Monday, June 18, 2012

The taxman cometh (but only for what he can see)

There have been two great transformations in human affairs. One is the Neolithic Revolution, the transition from foraging to farming. This is a transformation which is still going on, as there are still some foraging groups around the planet (though it is a vanishing way of life). The second is the Industrial Revolution, the shift from reliance on what is produced by land (farming), a factor of production managed but not created by humans, to reliance on factors of production produced by humans, the produced means of production (capital), such that farmers change from being about 80% of the workforce to less than 5%.

Compare and contrast
Both transformations are technological and involve expanded use of energy, setting off dramatic population increases (the second much faster than the first). In the foraging-to-farming transition, humans no longer merely took food from the environment around them; they deliberately grew food. This food was typically storable, so able to cope with variations in food production across the seasons.  Farming both increased the (food) energy to humans and allowed it to be stored for later use, to be actively managed across time. (Hence the very different attitudes to time between foraging and farming cultures.)

Industrialisation used wind, water and (particularly) steam energy to produce things which produced things. Increased agricultural production allowed increased production in general, with expanding sources and use of energy, ushering the creation of, not merely mass prosperity, but increasing mass prosperity. This is in stark contrast for the foraging-farming transition, where it is likely that general standards of living actually fell and, with some exceptions, remained stagnant for thousands of years.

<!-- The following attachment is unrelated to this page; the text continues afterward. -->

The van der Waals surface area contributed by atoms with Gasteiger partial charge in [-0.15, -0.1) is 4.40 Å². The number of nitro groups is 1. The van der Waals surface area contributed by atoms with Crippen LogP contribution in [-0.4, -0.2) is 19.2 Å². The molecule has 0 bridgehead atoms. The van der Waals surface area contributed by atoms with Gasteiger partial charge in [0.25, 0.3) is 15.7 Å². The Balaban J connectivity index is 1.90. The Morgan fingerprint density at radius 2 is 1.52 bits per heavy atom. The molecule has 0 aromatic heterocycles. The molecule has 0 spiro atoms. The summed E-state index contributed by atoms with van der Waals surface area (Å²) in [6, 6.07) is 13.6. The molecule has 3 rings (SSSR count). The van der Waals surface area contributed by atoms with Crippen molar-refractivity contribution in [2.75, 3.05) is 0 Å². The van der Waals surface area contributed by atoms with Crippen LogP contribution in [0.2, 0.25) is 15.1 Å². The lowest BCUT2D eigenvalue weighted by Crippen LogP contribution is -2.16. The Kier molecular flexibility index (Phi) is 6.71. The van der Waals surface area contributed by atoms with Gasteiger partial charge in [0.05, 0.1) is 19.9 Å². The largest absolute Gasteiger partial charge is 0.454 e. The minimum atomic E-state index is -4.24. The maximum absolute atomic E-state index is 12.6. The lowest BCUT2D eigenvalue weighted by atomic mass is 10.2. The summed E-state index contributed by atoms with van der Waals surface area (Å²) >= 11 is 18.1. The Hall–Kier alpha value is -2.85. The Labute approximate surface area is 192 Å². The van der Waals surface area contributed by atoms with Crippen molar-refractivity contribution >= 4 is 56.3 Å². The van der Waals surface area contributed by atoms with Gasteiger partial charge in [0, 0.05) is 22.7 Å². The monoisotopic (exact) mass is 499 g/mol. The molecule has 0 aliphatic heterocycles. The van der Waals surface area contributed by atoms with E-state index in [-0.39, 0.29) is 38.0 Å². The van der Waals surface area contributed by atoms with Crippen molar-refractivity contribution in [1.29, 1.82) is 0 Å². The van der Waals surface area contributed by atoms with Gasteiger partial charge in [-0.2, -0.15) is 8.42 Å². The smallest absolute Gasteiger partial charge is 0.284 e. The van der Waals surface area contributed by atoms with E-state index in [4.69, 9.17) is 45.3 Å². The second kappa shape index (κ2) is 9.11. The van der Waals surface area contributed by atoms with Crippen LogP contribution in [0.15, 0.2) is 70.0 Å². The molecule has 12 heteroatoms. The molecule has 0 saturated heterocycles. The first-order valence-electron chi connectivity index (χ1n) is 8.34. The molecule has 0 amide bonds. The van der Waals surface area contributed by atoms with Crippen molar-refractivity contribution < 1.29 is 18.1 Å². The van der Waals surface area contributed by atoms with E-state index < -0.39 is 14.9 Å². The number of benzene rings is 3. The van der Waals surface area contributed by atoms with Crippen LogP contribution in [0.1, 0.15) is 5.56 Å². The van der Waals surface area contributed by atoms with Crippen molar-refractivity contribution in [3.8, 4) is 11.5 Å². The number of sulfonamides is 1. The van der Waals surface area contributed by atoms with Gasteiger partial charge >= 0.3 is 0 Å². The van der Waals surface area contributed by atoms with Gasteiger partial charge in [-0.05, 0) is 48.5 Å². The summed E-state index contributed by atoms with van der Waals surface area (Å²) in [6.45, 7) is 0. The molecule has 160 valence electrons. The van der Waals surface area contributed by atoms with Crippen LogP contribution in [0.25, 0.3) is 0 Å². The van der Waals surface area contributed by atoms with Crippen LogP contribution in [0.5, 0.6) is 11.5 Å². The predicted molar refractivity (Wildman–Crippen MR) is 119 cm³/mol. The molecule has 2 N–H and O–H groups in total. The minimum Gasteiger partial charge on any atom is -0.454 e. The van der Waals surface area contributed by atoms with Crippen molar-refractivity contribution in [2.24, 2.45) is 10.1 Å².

Another contrast is that the foraging-farming transition lead to hierarchical societies with elite-dominated rulerships--whether autocratic, monarchic (i.e. containing powerful noble elites) or deliberative. The last were polities run by elite assemblies, the most democratic of these being some Mediterranean city-states where as much as a third of the adult population got to vote--i.e. male citizens; women, slaves and resident foreigners being excluded. Outside the Mediterranean, assemblies were also important in cities in Lower Mesopotamia and in the kshatriya republics of India. Conversely, with some hiccups, the Industrial Revolution has led to much more broadly-based forms of political life. Another contrast is that the share of output taken by taxation tended to be fairly constant across farming rulerships but has been steadily increasing in modern states.

Why did farming lead to hierarchical societies dominated by controlling elites? The standard answer has been increased production of food led to a surplus above subsistence which allowed a more differentiated society. The problem with this is, why there was any such surplus? Why did not population just increase to consume the surplus? What blocked population increase sufficient to allow the creation of the food surpluses that sustained these elites?

The second problem is, even if there was a food surplus, why did that not just lead to increased specialisation? What happened such that population was blocked from rising to consume the food surplus and that surplus was largely appropriated by a narrow, controlling elite? And, moreover, elites of differing sizes, with different land tenure systems.

Expropriating what you can see
Three Israeli economists have produced a paper (pdf) which provides an elegant answer. Their argument is that the key element is transparency; both in stored food and in expected production. Food had to be stored across the seasons, which made it more vulnerable to expropriation. In their words:

[Read the rest at Skepticlawyer.]

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